American Poet: R. Bremner



R. Bremner has written of incense, peppermints, and the color of time since the 1970s, in such venues as The High Window, International Poetry Review, Poets Online, Jerry Jazz Musician, Paterson Literary Review  and 1979’s Passaic Review (alongside Allen Ginsberg). Ron has published eight books of poetry, including Hungry Words (Alien Buddha Press), and thirteen eBooks. He has thrice won honors in the Allen Ginsberg awards. He features in many spots, including New York’s Bowery Poetry Club.Ron lives with his beautiful sociologist wife, son, and dog Ariel in wonderful Northeast New Jersey.



‘Although I wrote my first poem at the seashore when twelve years old, I wrote exclusively (very bad) fiction until my mid-twenties, when an apocalypse of poetry struck, aided by poverty and failed relationships. As a taxicab driver, many opportunities and occasions for poems were happening all around, so fast that I could hardly keep up.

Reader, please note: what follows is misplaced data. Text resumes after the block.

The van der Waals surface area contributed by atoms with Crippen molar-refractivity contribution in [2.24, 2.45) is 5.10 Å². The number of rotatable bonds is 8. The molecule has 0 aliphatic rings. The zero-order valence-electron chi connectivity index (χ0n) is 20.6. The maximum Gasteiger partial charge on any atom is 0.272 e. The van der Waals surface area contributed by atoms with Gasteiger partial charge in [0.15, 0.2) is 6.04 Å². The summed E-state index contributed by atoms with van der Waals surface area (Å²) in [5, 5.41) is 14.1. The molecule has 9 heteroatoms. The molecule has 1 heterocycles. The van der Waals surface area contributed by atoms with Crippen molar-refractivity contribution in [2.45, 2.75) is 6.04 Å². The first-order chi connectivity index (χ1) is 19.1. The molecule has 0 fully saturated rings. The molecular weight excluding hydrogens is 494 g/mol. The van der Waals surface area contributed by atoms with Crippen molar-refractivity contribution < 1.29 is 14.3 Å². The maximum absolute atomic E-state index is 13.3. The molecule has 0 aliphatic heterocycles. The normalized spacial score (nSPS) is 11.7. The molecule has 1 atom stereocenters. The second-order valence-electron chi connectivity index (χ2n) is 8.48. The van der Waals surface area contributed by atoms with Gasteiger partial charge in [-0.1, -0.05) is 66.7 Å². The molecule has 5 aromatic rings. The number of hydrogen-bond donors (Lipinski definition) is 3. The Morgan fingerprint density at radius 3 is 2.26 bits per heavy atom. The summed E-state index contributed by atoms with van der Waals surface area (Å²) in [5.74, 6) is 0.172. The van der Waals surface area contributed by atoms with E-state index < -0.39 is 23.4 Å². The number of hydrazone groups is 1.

As I entered my career of computer programming for the airlines, my exposures to different stimuli increased, as did my poetry. Most of what I wrote in those days were responses to the worlds around me, the beauty and ugliness of it all. Later my poetry became more introspective. I have been aided greatly by my associations with the Red Wheelbarrow Poets, the Brownstone Poets, and the West Orange workshops, which have given me new insights into writing and into myself. I have since tried my hand at many variations. I put out a book of Absurdism, a chapbook of erasures, a chapbook of ekphrasis, and other books of “just plain poems”.

I thank The High Window for giving me this chance to reach out to more of you.’ [RB]


R. Bremner: Six Poems

(for Jean Ray)

The swivel of your smile turned men to stone.
But it was not snakes in your hair,
it was the twang in your eyes and the tangle of your lips
that damaged so many irreparably.
Nightblack hair coiled like a cobra about to strike.
Yes, Cinnamon Girl, you California Cowgirl in the Sand,
who migrated east and traipsed the gritty Greenwich Village sidewalks
with your many conquests trailing behind,
waiting to fall at your feet at the snap of your finger cymbals.

Did you enjoy your Royalty?
The Queen of Thompson Street, your subjects prostrate before you!

I heard you once, at the Phil Ochs Memorial Concert in 1976.
You strapped on your Stratocaster and rolled the place
with an electrifying version of “Small Circle of Friends”.